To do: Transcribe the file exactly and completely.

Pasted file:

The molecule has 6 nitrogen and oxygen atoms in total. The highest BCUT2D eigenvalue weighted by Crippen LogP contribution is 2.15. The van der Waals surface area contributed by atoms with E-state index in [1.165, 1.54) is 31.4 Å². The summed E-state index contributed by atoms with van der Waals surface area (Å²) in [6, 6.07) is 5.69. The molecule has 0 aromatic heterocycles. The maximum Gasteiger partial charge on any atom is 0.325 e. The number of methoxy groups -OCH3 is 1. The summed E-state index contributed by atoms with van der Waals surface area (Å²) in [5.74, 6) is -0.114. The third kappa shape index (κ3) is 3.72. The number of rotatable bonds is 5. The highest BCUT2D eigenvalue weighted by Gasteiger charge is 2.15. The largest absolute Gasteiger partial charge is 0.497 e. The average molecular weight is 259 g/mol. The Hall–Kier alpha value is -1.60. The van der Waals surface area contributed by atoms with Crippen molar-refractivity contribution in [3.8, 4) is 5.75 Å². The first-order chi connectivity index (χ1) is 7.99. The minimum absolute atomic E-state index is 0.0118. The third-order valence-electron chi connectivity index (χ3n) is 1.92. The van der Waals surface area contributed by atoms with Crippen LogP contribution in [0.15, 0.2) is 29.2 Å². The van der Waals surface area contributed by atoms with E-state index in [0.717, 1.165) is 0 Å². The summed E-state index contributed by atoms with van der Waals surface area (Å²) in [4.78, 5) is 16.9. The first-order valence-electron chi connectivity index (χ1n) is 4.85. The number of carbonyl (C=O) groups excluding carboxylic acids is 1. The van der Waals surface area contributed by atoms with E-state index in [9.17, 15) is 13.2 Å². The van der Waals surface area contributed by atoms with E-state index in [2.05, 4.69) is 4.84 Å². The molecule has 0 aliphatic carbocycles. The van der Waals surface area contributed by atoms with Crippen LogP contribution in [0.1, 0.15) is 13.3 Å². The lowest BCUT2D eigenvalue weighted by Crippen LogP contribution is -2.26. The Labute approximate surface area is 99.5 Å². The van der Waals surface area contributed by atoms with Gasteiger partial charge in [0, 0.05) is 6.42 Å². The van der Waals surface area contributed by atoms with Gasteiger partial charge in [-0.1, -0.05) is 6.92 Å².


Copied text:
The molecule has 6 nitrogen and oxygen atoms in total. The highest BCUT2D eigenvalue weighted by Crippen LogP contribution is 2.15. The van der Waals surface area contributed by atoms with E-state index in [1.165, 1.54) is 31.4 Å². The summed E-state index contributed by atoms with van der Waals surface area (Å²) in [6, 6.07) is 5.69. The molecule has 0 aromatic heterocycles. The maximum Gasteiger partial charge on any atom is 0.325 e. The number of methoxy groups -OCH3 is 1. The summed E-state index contributed by atoms with van der Waals surface area (Å²) in [5.74, 6) is -0.114. The third kappa shape index (κ3) is 3.72. The number of rotatable bonds is 5. The highest BCUT2D eigenvalue weighted by Gasteiger charge is 2.15. The largest absolute Gasteiger partial charge is 0.497 e. The average molecular weight is 259 g/mol. The Hall–Kier alpha value is -1.60. The van der Waals surface area contributed by atoms with Crippen molar-refractivity contribution in [3.8, 4) is 5.75 Å². The first-order chi connectivity index (χ1) is 7.99. The minimum absolute atomic E-state index is 0.0118. The third-order valence-electron chi connectivity index (χ3n) is 1.92. The van der Waals surface area contributed by atoms with Crippen LogP contribution in [0.15, 0.2) is 29.2 Å². The van der Waals surface area contributed by atoms with E-state index in [0.717, 1.165) is 0 Å². The summed E-state index contributed by atoms with van der Waals surface area (Å²) in [4.78, 5) is 16.9. The first-order valence-electron chi connectivity index (χ1n) is 4.85. The number of carbonyl (C=O) groups excluding carboxylic acids is 1. The van der Waals surface area contributed by atoms with E-state index in [9.17, 15) is 13.2 Å². The van der Waals surface area contributed by atoms with E-state index in [2.05, 4.69) is 4.84 Å². The molecule has 0 aliphatic carbocycles. The van der Waals surface area contributed by atoms with Crippen LogP contribution in [0.1, 0.15) is 13.3 Å². The lowest BCUT2D eigenvalue weighted by Crippen LogP contribution is -2.26. The Labute approximate surface area is 99.5 Å². The van der Waals surface area contributed by atoms with Gasteiger partial charge in [0, 0.05) is 6.42 Å². The van der Waals surface area contributed by atoms with Gasteiger partial charge in [-0.1, -0.05) is 6.92 Å².